'Toy Story 4' Is a Sporking Good and Worthy Finale Directed by Josh Cooley
Starring Tom Hanks, Tim Allen, Tony Hale, Keanu Reeves, Kristen Schaal, Joan Cusack, Annie Potts, Christina Hendricks, Jordan Peele, Timothy Dalton, Wallace Shawn, Keegan-Michael Key
Published Jun 13, 2019Toy Story 3 beautifully wrapped up the saga of Andy and his collection of sentient toys, so it's easy to be a little sceptical about the prospect of yet another sequel. Don't kids like apps more than old-fashioned toys these days anyway?
That cynicism is dispelled within the first couple of minutes of Toy Story 4, which is just as funny and heartwarmingly poignant as the other films in the franchise. Pixar is still operating at God-level here.
It picks up soon after the action of Toy Story 3, as Woody (voiced by Tom Hanks) and the gang now live with their new kid Bonnie. Woody finds himself out of favour with the young girl, and his sheriff duties have been handed off to the cowgirl Jessie (Joan Cusack).
It's a touching tale about the ways kids grow up and leave parts of themselves behind — similar to the other Toy Story films — but it really gets going with the introduction of a new character. Forky (Tony Hale) is a discarded spork repurposed as an art project; he instantly becomes Bonnie's favourite toy, and so it becomes Woody's job to teach Forky how to be a toy and not simply a piece of trash. It's a hilarious storyline that taps into the wide-eyed naïveté Hale brought to Arrested Development as Buster.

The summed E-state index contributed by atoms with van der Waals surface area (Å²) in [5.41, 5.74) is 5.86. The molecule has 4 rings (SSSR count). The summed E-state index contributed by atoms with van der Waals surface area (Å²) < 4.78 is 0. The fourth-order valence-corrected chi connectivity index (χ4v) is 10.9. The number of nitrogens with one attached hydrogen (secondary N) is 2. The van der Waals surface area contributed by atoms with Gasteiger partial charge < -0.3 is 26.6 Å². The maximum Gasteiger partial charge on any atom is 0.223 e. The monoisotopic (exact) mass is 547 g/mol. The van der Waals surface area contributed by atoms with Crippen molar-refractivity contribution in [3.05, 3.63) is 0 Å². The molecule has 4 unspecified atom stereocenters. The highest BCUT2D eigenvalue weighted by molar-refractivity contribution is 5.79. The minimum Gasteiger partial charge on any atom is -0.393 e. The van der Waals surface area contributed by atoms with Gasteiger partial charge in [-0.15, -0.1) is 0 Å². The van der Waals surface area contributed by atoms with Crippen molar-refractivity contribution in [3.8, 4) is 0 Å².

There's also a pseudo-romance storyline involving Woody and his former flame Bo Peep (Annie Potts), plus some genuinely creepy sequences involving a retro doll named Gabby Gabby (Christina Hendricks) and her gang of sinister puppets in an antique store. There's a Chucky-like atmosphere to the way it mixes comedy and slapstick horror — and it might be genuinely scary for young kids.
These scenes make Toy Story 4 feel fresh, even as it explores the same themes of loyalty and aging that Pixar has already perfected in the past. And there's plenty of all your favourite toys: Buzz Lightyear (Tim Allen) is learning how to listen to his "inner voice"; Trixie (Kristen Schaal) is a shit-disturbing dinosaur; and stand-out newbie Duke Caboom (Keanu Reeves) is a Canadian daredevil who performs motorcycle stunts.
Without giving too much away, the film culminates in tear-jerking ending that feels like a franchise finale. Perhaps this is the end for Toy Story, since it's hard to imagine how Pixar could possibly top themselves yet again. Stick a spork in me, I'm done.